(Permission is granted to print and redistribute this material
as long as this header and the footer at the end are included.)


by Rabbi Ephraim Becker
Kollel Iyun Hadaf, Yerushalayim
Rosh Kollel: Rabbi Mordecai Kornfeld

Ask A Question on the daf

Previous daf

Sukah 20

SUKAH 20 - Dedicated by Marsha and Lee Weinblatt of N.J., in honor of the 5th of Iyar


(a) (Rava) A large mat is normally meant for S'chach (but if made for sleeping is Mekabel Tumah.
1. (Tana Kama) An undesignated small mat is subject to Tumah and is Pasul for S'chach
2. (R. Eliezer) Both a small and a large mat are Kosher for S'chach.
(b) Question (Abaye): The language of R. Eliezer in the Mishnah implies that the large is like the small, not the reverse (a Tana normally mentions the obvious case first, and then the case that he is learning from it)!?
(c) Second Question (Abaye): It seems clear that R. Eliezer is the Machmir position (as implied in the Beraisa)!?
(a) (R. Papa): All agree that an undesignated small mat is for lying on, and they argue about a large mat.
1. (Tana Kama) As we understood before, an undesignated large mat is for S'chach.
2. (R. Eliezer) A large mat is also for lying on (and may not be used).
i. Question: Then what did R. Eliezer mean when he spoke of a mat made for Shechivah (imply- ing that this is not its assumed state)?
ii. Answer: He meant that its undesignated use is li'Shechivah.
(a) (Tana Kama) Large mats made of soft grasses may be used as S'chach, while small mats of the same material are presumed to be made for sleeping.
1. Those made of harder rushes are Kosher if twisted (and thus are thick and lumpy) but if woven (are smooth enough to sleep on and) are not Kosher.
2. Small rush mats, even when they are twisted are not Kosher for S'chach, because they are fit for sleeping on (small *reed* mats are Kosher when they are twisted, their leniency deriving from their being hard).
(b) (R. Yishmael b.R. Yosi citing his father) All of the harder rushes may be used as S'chach, even if woven.
(c) R. Dosa cited R. Yosi the same way.
(d) Question: But elsewhere we find R. Dosa holding not like R. Yosi and considering such a mat as Tameh!
1. R. Dosa declares Chotzelos to be Keilim and subject to becoming Tameh.
i. They become a Rishon, but not an Av (through the appropriate contact with a Zav, which they would be if they were Tamei Medras).
ii. The Chachamim say that they are *even* subject to becoming Tameh Medras (and whatever can become a Medras, will become a Rishon, should it touch an ordinary Av).
2. (R. Avdimi b. Hamduri) Chotzelos are the leather satchels of shepherds.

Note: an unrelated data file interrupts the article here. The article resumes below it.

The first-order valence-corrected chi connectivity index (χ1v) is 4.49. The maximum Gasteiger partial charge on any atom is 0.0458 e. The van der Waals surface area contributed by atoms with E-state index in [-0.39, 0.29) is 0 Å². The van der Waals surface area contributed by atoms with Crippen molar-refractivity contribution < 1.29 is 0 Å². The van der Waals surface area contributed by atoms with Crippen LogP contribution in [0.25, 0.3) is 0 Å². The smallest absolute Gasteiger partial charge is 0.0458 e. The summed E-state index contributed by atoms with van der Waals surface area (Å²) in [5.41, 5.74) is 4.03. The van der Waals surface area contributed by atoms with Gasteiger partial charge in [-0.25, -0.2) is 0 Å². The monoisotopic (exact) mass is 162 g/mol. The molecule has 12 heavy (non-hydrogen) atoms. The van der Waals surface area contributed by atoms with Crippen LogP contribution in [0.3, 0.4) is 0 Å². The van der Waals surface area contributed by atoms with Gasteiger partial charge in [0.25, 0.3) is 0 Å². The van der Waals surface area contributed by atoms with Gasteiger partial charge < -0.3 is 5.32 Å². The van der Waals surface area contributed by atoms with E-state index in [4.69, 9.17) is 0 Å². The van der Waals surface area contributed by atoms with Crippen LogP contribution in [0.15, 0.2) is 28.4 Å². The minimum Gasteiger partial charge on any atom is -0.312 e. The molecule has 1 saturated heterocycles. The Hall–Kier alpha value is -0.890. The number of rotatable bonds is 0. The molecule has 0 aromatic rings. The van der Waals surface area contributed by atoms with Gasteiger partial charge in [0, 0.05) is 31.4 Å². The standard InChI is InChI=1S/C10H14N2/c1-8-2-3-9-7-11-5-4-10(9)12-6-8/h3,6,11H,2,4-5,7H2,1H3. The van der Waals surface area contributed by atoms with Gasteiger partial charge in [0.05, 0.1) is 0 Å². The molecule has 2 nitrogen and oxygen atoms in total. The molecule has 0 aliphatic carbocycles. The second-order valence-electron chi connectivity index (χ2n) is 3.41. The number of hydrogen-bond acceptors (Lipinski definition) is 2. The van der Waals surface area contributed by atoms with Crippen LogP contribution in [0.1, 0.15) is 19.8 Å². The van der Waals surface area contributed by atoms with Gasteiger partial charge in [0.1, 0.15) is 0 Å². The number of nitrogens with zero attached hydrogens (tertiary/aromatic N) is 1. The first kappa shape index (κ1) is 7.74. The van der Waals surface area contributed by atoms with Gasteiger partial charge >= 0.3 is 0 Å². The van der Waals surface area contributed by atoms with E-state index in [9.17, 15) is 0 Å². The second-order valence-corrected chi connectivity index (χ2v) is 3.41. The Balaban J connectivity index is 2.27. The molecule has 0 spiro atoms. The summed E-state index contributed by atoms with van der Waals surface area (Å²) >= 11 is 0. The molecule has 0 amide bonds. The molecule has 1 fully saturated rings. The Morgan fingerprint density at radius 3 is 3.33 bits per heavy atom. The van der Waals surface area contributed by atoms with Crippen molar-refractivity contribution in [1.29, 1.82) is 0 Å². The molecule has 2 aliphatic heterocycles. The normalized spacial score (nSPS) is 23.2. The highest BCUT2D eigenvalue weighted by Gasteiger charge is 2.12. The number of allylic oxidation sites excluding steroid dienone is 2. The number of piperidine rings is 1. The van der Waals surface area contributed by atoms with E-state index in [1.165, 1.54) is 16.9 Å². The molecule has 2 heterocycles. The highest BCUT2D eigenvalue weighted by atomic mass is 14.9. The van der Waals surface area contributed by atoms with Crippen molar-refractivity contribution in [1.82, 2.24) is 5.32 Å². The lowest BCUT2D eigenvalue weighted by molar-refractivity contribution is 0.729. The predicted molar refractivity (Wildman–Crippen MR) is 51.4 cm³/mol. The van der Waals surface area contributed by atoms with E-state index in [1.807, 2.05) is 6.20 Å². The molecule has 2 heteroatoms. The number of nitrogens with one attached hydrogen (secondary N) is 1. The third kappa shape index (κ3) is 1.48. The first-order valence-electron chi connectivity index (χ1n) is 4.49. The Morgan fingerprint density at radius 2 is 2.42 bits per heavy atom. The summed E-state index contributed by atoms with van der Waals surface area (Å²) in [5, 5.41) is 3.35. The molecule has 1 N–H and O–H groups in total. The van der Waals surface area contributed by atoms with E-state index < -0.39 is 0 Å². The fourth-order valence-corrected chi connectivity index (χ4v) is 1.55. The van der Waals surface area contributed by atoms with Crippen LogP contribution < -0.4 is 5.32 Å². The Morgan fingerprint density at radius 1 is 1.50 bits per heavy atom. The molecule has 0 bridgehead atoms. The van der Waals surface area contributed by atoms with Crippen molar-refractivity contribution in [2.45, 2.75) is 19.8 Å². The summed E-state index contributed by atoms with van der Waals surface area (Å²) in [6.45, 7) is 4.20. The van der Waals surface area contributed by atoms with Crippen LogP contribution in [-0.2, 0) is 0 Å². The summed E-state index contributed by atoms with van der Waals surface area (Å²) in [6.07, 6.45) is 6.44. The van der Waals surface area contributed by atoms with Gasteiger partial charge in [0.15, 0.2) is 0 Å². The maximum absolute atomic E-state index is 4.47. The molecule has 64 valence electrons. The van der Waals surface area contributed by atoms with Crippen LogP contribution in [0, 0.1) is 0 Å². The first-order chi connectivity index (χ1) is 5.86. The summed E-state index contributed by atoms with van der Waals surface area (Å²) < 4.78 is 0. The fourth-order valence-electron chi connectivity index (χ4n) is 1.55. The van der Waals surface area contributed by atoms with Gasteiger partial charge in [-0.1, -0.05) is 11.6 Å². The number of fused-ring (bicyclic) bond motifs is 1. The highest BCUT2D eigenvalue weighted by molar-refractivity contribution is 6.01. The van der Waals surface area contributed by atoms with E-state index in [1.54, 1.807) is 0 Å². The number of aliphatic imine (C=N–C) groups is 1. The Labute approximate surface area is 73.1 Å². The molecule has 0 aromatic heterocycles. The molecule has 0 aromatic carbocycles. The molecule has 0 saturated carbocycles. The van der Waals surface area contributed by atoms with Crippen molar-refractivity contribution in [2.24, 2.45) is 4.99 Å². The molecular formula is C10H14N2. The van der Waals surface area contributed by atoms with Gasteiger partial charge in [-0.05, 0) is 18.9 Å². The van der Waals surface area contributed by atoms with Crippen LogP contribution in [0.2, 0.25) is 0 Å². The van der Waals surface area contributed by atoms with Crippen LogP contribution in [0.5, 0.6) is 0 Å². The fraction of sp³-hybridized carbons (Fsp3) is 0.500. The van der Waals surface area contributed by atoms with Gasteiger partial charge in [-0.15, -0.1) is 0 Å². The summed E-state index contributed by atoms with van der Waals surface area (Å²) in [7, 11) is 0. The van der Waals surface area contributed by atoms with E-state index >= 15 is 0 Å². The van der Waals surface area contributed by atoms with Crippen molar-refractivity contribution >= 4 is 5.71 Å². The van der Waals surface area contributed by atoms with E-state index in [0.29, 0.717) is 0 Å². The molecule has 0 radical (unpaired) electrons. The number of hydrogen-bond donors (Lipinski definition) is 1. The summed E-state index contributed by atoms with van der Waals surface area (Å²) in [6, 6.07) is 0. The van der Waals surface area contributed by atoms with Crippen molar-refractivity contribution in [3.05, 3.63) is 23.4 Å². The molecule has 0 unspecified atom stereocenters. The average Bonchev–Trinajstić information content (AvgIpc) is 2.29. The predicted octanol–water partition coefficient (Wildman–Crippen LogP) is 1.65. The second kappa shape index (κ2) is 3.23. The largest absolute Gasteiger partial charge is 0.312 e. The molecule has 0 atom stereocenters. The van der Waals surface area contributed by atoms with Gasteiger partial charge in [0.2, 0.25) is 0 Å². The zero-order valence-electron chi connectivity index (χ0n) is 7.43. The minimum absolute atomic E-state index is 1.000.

3. (Resh Lakish) Chotzelos are mats.
i. Resh Lakish spoke in reverence about R. Chiya (Hareini Kaparas R. Chiya u'Vanav).
ii. This is because Ezra, Hillel and R. Chiya each came from Bavel to reinstate Torah in Eretz Yisrael.

iii. R. Dosa and the Chachamim agree about the mats of Usha (Tameh) and those of Teveriah (Tahor) and they argue about whether people normally sit on the other mats of the world.
4. Thus, according to Resh Lakish, R. Dosa declares mats to be Tameh!?
(e) Answer: That is speaking of a mat which has a raised lip around it (making it a Keli) while we are speaking of a flat mat.
(f) Question: In another Beraisa, R. Dosa teaches that Chotzelos are subject to Tumas Mes (not Medras, while the Chachamim add Medras).
1. This is understandable according to R. Avdimi b. Hamduri.
i. One might use a satchel made of rushes for large fruit, and one made of sack-cloth or horse-hair for legumes and smaller fruit.
ii. This is due to the difference in the way they are woven (with or without large gaps in the weaving).
2. However, according to Resh Lakish, once R. Dosa has taught that they are not made for sleeping, mats are useless!?
(g) Answer: They each have a use.
1. A mat made of sack-cloth or horse-hair might be used as a curtain or sifter.
2. A mat made of rushes may serve as a cover for a beer-barrel.
(h) The above question and answer could also be reframed as a question on R. Avdimi (trying to discover the use of the sacks), while understanding the use of the mats according to Resh Lakish.
(i) (R. Chanayah citing an old man he met in Bavel) One may use mats for S'chach.
1. R. Yehoshua, his uncle agreed with the old man.
2. R. Chisda added that this ruling would only apply to a mat that had no lip.
(j) (Ula) The mats of the B'nei Mechuza would have been eligible for S'chach had they not had rims (a Beraisa supports this distinction).
***** Hadran Alach Perek Sukah *****

***** PEREK HA'YASHEN *****


(a) (Tana Kama) One may not sleep underneath a bed in the Sukah.
(b) (R. Yehudah) It is permitted (a temporary Ohel cannot negate a permanent one) and supports his view from his experience.
(c) Tavi, R. Gamliel's slave, once slept under a bed in a Sukah and R. Gamliel boasted that Tavi was a scholar, knowing the relevant Halachos (that one Ohel is Mevatel another and that slaves are exempt from Sukah).
(d) We learn from R. Gamliel's statement that someone who sleeps under a bed in the Sukah has not fulfilled his obligation.
(a) Question: But given that beds are less than 10 Tefachim off the ground, why would it be considered an interrupting Ohel?
(b) Answer (Shmuel): The Mishnah is speaking of a bed raised 10 Tefachim from the ground.
Next daf


For further information on
subscriptions, archives and sponsorships,
contact Kollel Iyun Hadaf,